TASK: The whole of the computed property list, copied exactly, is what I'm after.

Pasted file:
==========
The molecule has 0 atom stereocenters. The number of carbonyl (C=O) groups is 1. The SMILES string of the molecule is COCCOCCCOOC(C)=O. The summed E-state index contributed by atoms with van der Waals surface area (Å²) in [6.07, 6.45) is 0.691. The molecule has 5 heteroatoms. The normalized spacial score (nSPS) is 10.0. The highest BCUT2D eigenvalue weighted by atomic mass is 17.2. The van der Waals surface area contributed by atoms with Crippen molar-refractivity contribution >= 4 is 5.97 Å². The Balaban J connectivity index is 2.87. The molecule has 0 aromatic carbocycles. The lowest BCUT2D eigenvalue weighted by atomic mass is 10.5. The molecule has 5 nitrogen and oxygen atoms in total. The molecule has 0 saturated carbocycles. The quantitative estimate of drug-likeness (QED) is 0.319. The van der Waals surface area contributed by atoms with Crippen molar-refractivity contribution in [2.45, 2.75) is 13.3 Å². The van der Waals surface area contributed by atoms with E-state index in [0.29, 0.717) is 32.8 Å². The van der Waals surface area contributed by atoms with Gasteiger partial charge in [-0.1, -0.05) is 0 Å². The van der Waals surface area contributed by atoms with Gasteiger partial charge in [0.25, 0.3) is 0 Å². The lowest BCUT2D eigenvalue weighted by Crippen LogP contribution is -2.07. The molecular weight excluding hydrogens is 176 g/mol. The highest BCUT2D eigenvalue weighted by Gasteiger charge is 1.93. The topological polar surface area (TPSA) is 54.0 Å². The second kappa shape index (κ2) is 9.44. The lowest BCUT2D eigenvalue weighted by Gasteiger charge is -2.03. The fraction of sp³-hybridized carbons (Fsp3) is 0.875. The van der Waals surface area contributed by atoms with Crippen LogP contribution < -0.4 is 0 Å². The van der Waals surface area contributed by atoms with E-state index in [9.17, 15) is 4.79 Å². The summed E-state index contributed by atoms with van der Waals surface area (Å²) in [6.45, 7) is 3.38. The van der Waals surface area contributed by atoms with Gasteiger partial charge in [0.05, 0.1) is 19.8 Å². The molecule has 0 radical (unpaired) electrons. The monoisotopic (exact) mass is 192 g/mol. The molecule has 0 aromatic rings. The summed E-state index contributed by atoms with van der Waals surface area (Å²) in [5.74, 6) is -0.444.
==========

The molecule has 0 atom stereocenters. The number of carbonyl (C=O) groups is 1. The SMILES string of the molecule is COCCOCCCOOC(C)=O. The summed E-state index contributed by atoms with van der Waals surface area (Å²) in [6.07, 6.45) is 0.691. The molecule has 5 heteroatoms. The normalized spacial score (nSPS) is 10.0. The highest BCUT2D eigenvalue weighted by atomic mass is 17.2. The van der Waals surface area contributed by atoms with Crippen molar-refractivity contribution >= 4 is 5.97 Å². The Balaban J connectivity index is 2.87. The molecule has 0 aromatic carbocycles. The lowest BCUT2D eigenvalue weighted by atomic mass is 10.5. The molecule has 5 nitrogen and oxygen atoms in total. The molecule has 0 saturated carbocycles. The quantitative estimate of drug-likeness (QED) is 0.319. The van der Waals surface area contributed by atoms with Crippen molar-refractivity contribution in [2.45, 2.75) is 13.3 Å². The van der Waals surface area contributed by atoms with E-state index in [0.29, 0.717) is 32.8 Å². The van der Waals surface area contributed by atoms with Gasteiger partial charge in [-0.1, -0.05) is 0 Å². The van der Waals surface area contributed by atoms with Gasteiger partial charge in [0.25, 0.3) is 0 Å². The lowest BCUT2D eigenvalue weighted by Crippen LogP contribution is -2.07. The molecular weight excluding hydrogens is 176 g/mol. The highest BCUT2D eigenvalue weighted by Gasteiger charge is 1.93. The topological polar surface area (TPSA) is 54.0 Å². The second kappa shape index (κ2) is 9.44. The lowest BCUT2D eigenvalue weighted by Gasteiger charge is -2.03. The fraction of sp³-hybridized carbons (Fsp3) is 0.875. The van der Waals surface area contributed by atoms with Crippen LogP contribution < -0.4 is 0 Å². The van der Waals surface area contributed by atoms with E-state index in [9.17, 15) is 4.79 Å². The summed E-state index contributed by atoms with van der Waals surface area (Å²) in [6.45, 7) is 3.38. The van der Waals surface area contributed by atoms with Gasteiger partial charge in [0.05, 0.1) is 19.8 Å². The molecule has 0 radical (unpaired) electrons. The monoisotopic (exact) mass is 192 g/mol. The molecule has 0 aromatic rings. The summed E-state index contributed by atoms with van der Waals surface area (Å²) in [5.74, 6) is -0.444.